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Sunday, April 15 • 2:45pm - 6:00pm
Fundamentals of Corporate Physical Access: Attack Surface and Approach FULL

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There’s many sessions and spaces that teach skills to attack locks, but few focus on the electronic side. Fewer focus on the overall organizational environment and what might be encountered – culture, policy, architecture. Heading into an engagement with a medium to large enterprise, you need to have a solid understanding across a wide spectrum or the path chosen likely won’t be the most effective one. 
This session will take a different approach. It will focus on the reality of how physical security programs, people and systems operate with an emphasis understanding the broad attack surface. We’ll review how physical security practitioners view and classify the assets they’re protecting and the practices they employ to build controls. 
Then we’ll look at it from two aspects – mechanical and electronic. 
Part 1: Electronic:
Physical security doesn’t subscribe to information security principles and as a result, the systems, culture, policies and processes are very different. Not necessarily in a better way, but different enough for most people to make false assumptions that cause significant blind spots for red teams. This session will break down what real enterprises “look and smell like” to set the table for understanding the fundamentals of what you’ll be walking into. 
Hacking an RFID badge to gain access may work, but what about when it doesn’t – there are other ways to break the badge without actually ever targeting it. Therefore, we’ll cover the holistic architecture of a typical Fortune 500 company, from control systems to door readers and everything in between. We’ll discuss how each component is architected, range of configuration and shortcomings. We will review aspect of social engineering and logic manipulation (or policy and process). We’ll discuss a fairly large attack surface across and in combination between all of them. Last, we’ll review what should be in a report, best way to approach delivering findings to this audience, and overview fundamentals of remediation. 
Technologies: Access control systems, controllers, reader models and configurations, badges, badge technologies and payloads, Cameras, VMS, Alarms. Assessing opportunity.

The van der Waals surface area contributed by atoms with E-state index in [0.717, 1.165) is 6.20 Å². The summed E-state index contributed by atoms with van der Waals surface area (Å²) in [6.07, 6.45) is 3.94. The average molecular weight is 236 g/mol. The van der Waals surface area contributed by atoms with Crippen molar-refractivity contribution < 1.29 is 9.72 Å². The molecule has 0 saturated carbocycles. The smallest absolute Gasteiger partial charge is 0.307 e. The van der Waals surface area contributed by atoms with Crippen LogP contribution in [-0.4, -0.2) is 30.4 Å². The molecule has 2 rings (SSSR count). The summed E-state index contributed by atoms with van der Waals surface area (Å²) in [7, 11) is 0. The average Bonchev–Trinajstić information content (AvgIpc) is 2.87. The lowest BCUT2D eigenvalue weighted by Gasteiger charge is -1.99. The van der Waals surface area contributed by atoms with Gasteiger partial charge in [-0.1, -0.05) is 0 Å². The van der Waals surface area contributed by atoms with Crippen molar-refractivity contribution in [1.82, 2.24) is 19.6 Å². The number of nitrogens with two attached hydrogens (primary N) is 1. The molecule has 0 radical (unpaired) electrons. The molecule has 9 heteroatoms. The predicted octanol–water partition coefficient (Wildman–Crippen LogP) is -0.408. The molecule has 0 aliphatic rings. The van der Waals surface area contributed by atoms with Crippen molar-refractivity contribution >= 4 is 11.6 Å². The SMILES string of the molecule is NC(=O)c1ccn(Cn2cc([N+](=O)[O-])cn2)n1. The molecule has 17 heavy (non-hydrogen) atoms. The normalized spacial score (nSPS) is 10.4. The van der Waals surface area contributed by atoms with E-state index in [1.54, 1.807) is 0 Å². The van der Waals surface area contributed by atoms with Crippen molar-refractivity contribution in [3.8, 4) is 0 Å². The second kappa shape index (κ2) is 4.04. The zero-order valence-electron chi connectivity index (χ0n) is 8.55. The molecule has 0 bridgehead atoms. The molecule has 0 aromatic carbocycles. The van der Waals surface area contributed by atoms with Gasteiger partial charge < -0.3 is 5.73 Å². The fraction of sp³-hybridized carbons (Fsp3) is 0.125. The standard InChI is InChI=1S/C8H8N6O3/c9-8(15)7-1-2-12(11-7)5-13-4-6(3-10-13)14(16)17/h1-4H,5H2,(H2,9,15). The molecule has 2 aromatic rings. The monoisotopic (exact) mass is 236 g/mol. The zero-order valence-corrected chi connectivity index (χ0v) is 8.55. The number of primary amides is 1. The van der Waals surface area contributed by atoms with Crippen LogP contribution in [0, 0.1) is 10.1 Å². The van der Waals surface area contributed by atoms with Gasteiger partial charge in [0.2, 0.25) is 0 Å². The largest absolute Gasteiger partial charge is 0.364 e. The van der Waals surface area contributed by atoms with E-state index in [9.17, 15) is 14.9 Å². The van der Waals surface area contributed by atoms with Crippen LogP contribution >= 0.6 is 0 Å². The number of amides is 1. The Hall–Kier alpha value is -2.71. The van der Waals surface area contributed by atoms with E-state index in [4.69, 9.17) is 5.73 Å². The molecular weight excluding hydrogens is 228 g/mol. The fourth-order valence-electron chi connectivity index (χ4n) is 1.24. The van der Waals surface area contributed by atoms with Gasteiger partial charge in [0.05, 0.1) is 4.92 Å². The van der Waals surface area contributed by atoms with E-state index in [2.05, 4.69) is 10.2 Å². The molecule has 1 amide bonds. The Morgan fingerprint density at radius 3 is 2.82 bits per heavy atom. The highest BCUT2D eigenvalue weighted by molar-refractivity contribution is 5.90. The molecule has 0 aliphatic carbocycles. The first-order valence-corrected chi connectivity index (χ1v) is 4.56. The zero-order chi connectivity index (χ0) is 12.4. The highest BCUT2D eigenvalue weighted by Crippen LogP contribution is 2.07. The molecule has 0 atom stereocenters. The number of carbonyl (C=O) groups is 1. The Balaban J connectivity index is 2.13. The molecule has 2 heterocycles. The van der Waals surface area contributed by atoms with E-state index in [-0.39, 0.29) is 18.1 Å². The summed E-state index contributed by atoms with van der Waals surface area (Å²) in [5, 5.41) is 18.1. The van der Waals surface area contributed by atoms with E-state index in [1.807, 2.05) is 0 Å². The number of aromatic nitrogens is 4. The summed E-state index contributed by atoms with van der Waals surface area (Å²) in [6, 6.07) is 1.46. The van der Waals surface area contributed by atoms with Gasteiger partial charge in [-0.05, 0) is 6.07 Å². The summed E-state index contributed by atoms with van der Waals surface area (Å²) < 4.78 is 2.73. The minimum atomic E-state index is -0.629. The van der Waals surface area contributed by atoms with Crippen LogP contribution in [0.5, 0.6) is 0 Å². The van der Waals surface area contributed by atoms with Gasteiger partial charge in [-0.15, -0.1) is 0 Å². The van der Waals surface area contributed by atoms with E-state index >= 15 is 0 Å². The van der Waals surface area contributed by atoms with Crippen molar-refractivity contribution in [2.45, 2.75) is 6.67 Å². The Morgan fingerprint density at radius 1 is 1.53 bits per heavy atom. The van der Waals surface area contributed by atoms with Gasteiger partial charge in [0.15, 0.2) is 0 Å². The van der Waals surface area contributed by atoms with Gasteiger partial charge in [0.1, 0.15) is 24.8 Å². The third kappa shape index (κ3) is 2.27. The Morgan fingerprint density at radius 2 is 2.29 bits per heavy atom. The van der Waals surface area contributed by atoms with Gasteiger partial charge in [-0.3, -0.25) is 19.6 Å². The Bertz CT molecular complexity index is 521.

Program Management: GSOC operations, system operations, process, policy, supply chain of custody, vendor practices
Social aspects: Areas to exploit in and outside the target, barriers.
Industry Direction: Variance of legacy and new technology being deployed. Impact on methods and areas of opportunity. 

Part 2: Mechanical
Mechanical locking systems are as old as the pyramids, and there has been very little in the way of innovation, regardless of the marketing you see online or in print. There have a variety of variations and a flurry of patents, and in the the last decade or so has seen an explosion of almost every brand of lock providing a electromechanical component that provide extra layers security but what does that mean at scale?
There said there are countless ways to go about defeating a Electro/Mechanical locking systems such as picking direct bypass, picking, cloning keys (through photographs, obtaining key codes, impressioning (filing/clay), etc), bespoke(discreet precision tools that start at 5k and up), digital attacks, or just plain circumventing the systems all together by attacking the infrastructure around the system. The problem with each of these methods change as you scale. 
What works in a residential, small/medium business, etc is very different from large enterprises because of culture, policies, and procedures in place which may limit or give you different opportunities to access privileged areas.

We’ll cover master key systems, low to high security locking systems, common flaws, when you should skip certain systems during an audit and often finding other ways to reach your objectives. Many of the techniques from part 1 will apply to circumventing these technologies. Lastly, what should be covered in your report and remediation strategies.

avatar for Terry Gold

Terry Gold

Principal Analyst, D6 Research
Terry Gold has spent nearly 20 years in intersection of information and physical security and is recognized as an authority in the enterprise community regarding physical security attacks and real-world applied remediation. He’s the founder of D6 Research where he focuses on cause... Read More →
avatar for Eric Michaud

Eric Michaud

CEO & Founder, Rift Recon
Founder and CEO of Rift Recon, previously Director of Hardware Curation at ExploitHub, and Computer and Physical security at Argonne National Laboratory Michaud has advised on physical security, computer security, lockpicking, and hackerspaces for over a decade. He is a professional... Read More →

Sunday April 15, 2018 2:45pm - 6:00pm PDT
City View - Twin Peaks